Just with that ebay cheap knock off, I don't think there is a switch in the stand, so I don't think that it'll do the standby mode. If you are wanting a 951 then buy a genuine one, otherwise you my as well buy a 936 as you don't know what quality you'd be getting with this ebay knock off
Jul 7, 2008 at 4:19 PM Post #25 of 40
Yeah, the radio shack irons are terrible. The tips get eaten away even with gentle solder. My genius brother borrowed my radioshack iron once and was using acid flux
core, and the tip was eaten half way through on the side of the tip. The tips are absolutely terrible. I upgraded to a Weller WLC100, and it has served me pretty darn well. I bought 2-3+ extra sets of tips, and have only gone through one, which again, was used by my brother with acid core solder. I hear great things about the Hakko irons, and from what i gather, the hakko would be an upgrade to the WLC100, as well. I jumped the Hakko and recently picked up a Metcal MX500 on ebay, but it hasn't come in yet. I look forward to many hours of fun, and instant heating. DIYing is more fun when you're not limited by the tools you're running.
Jul 8, 2008 at 2:50 AM Post #26 of 40
When I was at Metcal we did a _lot- of research on tip life and how to maximize it.

The major soldering iron manufacturers (Metcal, Pace, Hakko, Weller. ect) plate their basically iron tips with nickel. The nickel can stand up to the corrosive chemicals found in the flux and the fact that tin/lead itself is corrosive to iron. The nickel plating is far more tolerant but has poor thermal conductivity (compared to iron).

Thicker nickel will make the tips last longer (until the nickel eventually erodes or is damaged into failure) makers choose between long life (more nickel) and poor thermal peerofrmance or less nickel with the opposite trade off. Generally they opt for less nickel since the tips perofrm better and die sooner - both pluses for the manufacturer.

You can extend the life to your tip bu keeping it clean (thereby keeping the corrosive chemicals off the tip), working at the lowest temp setting possible (I recommend 650F) and never using it as a prying tool (sure to cause cracks in the nickel which begins the end of life process). Also, if you are not using it, turn it off. One more thing - invest in one of the brands listed above - you will save money in the long run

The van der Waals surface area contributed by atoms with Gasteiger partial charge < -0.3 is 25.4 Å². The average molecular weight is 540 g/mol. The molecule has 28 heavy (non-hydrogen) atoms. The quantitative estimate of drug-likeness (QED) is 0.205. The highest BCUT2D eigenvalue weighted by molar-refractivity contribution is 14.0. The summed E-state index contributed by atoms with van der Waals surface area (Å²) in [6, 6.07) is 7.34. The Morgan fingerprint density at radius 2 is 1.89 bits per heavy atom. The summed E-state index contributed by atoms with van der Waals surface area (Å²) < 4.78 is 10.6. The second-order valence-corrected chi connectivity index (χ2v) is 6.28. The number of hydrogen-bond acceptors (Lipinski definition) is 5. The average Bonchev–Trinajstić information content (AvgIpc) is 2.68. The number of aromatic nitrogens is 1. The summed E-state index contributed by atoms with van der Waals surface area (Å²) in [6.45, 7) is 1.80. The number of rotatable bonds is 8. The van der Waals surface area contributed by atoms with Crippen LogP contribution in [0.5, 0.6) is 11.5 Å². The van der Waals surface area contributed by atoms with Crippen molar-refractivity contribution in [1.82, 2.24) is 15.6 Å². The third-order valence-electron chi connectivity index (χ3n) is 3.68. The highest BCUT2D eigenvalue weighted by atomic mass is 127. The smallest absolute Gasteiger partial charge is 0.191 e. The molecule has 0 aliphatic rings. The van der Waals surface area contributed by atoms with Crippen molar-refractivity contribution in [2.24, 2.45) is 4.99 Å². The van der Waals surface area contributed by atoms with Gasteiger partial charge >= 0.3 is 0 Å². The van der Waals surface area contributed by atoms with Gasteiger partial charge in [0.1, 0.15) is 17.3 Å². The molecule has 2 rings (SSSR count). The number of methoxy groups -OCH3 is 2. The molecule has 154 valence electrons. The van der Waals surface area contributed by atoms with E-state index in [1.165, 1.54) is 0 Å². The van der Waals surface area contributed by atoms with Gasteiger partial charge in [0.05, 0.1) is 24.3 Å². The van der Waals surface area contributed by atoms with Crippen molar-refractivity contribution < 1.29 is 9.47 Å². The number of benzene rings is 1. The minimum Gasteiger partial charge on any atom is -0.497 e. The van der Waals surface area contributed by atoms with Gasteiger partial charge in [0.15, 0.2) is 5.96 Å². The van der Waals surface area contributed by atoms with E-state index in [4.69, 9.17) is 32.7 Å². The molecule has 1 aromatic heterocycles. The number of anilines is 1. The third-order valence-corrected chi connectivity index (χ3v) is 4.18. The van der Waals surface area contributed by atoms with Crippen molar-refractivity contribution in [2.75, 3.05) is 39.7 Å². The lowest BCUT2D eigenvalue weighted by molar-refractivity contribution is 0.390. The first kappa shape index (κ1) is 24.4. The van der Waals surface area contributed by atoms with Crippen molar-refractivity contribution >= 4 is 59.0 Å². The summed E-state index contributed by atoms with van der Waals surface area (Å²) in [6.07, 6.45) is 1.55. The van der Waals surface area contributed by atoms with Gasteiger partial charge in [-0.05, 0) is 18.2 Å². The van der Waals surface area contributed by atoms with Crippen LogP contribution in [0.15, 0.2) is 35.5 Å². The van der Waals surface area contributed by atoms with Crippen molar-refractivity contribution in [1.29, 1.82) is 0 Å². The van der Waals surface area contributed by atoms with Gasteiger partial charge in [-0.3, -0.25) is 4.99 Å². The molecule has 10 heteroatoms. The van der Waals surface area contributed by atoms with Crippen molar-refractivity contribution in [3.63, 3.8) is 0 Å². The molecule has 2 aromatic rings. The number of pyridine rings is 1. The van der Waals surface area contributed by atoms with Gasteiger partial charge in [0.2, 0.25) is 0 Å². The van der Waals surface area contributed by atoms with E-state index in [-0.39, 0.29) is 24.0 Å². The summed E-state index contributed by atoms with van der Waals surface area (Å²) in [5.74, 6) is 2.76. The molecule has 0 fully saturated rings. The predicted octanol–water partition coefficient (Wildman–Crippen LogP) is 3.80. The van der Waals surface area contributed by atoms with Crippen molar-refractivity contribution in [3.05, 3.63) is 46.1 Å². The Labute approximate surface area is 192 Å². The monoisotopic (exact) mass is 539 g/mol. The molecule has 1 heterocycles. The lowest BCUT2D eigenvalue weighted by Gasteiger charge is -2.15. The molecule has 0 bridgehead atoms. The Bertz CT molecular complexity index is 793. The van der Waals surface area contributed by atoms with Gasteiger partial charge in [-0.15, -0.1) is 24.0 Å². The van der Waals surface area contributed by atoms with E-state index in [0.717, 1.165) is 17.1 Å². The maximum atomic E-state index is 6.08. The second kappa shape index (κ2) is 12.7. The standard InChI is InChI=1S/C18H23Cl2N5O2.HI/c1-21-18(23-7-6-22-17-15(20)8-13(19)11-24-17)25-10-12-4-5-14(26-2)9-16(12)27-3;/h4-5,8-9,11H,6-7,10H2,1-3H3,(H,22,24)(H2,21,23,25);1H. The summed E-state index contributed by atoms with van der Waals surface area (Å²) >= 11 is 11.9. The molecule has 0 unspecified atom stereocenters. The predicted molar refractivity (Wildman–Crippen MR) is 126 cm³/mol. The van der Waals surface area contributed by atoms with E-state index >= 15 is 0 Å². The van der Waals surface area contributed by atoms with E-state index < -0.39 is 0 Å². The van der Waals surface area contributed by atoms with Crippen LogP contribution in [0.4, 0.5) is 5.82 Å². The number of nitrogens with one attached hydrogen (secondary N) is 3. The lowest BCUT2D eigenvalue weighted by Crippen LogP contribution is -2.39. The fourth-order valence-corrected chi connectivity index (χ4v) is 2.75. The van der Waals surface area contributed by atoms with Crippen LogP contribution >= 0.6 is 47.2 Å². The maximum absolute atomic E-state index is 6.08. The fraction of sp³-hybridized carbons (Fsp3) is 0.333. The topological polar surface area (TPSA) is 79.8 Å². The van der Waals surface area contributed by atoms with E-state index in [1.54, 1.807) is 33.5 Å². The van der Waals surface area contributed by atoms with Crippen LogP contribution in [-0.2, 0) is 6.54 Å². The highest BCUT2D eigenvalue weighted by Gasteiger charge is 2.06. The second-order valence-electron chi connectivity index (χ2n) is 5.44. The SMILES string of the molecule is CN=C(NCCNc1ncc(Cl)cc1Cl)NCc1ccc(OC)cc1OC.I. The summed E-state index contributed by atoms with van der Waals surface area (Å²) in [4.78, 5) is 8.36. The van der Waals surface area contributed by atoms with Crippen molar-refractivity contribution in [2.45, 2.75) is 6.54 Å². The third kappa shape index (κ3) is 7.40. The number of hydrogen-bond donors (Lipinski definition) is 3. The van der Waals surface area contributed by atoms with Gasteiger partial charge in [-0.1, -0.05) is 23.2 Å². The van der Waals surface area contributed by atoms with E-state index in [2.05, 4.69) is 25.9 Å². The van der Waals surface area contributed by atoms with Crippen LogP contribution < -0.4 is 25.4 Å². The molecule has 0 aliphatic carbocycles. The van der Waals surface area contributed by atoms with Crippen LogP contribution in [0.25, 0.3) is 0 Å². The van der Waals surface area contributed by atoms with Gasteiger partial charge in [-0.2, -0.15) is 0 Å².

Jul 8, 2008 at 4:30 AM Post #27 of 40
On a friend's recommendation, I went with a Metcal (MX-500). It has completely changed my DIY experience. Heats up practically instantly, and there's no problems with too much/not enough heat (assuming you have the right tip for the job; Metcals change temperature by changing to a different tip). The only drawback is that tips can get pricey, but they are very high quality, and just about any tip geometry you could want is available.

BTW, are you THE Joe Curcio?
Jul 8, 2008 at 2:29 PM Post #29 of 40
Metcal MX or SP (less expensive) are great irons that are really worth the price if you do a lot of soldering. The Weller "Silver" series are pretty good too as are the Hakko "FP" series. I've not seen good performance from either the Hakko 9xx nor any of the Pace MBT series. But any of these are light years ahead of the Radio Shack, Temna (sp?) or other house brands.

Joe Curcio of Curcioaudio & Dynaco-Doctor.
Jul 9, 2008 at 12:53 AM Post #30 of 40
You know, I'm really surprised that so many people have had such terrible longevity problems with the Radioshack soldering irons. I have used one for about a year or so regularly, and I haven't replaced the tip yet - it still holds heat relatively well, and I might just get a new tip because they're 1.50, and I wouldn't mind paying that much to have one just for the sake of it. Granted, I have the 15 watt one, so the tip is much smaller than the stupidly large 30-watt ones; it resembles a generic one. I wouldn't say it's an outstanding iron, and I've had experience on 200+ dollar stations at school that kicked its ass, but I wouldn't call it bad by any means.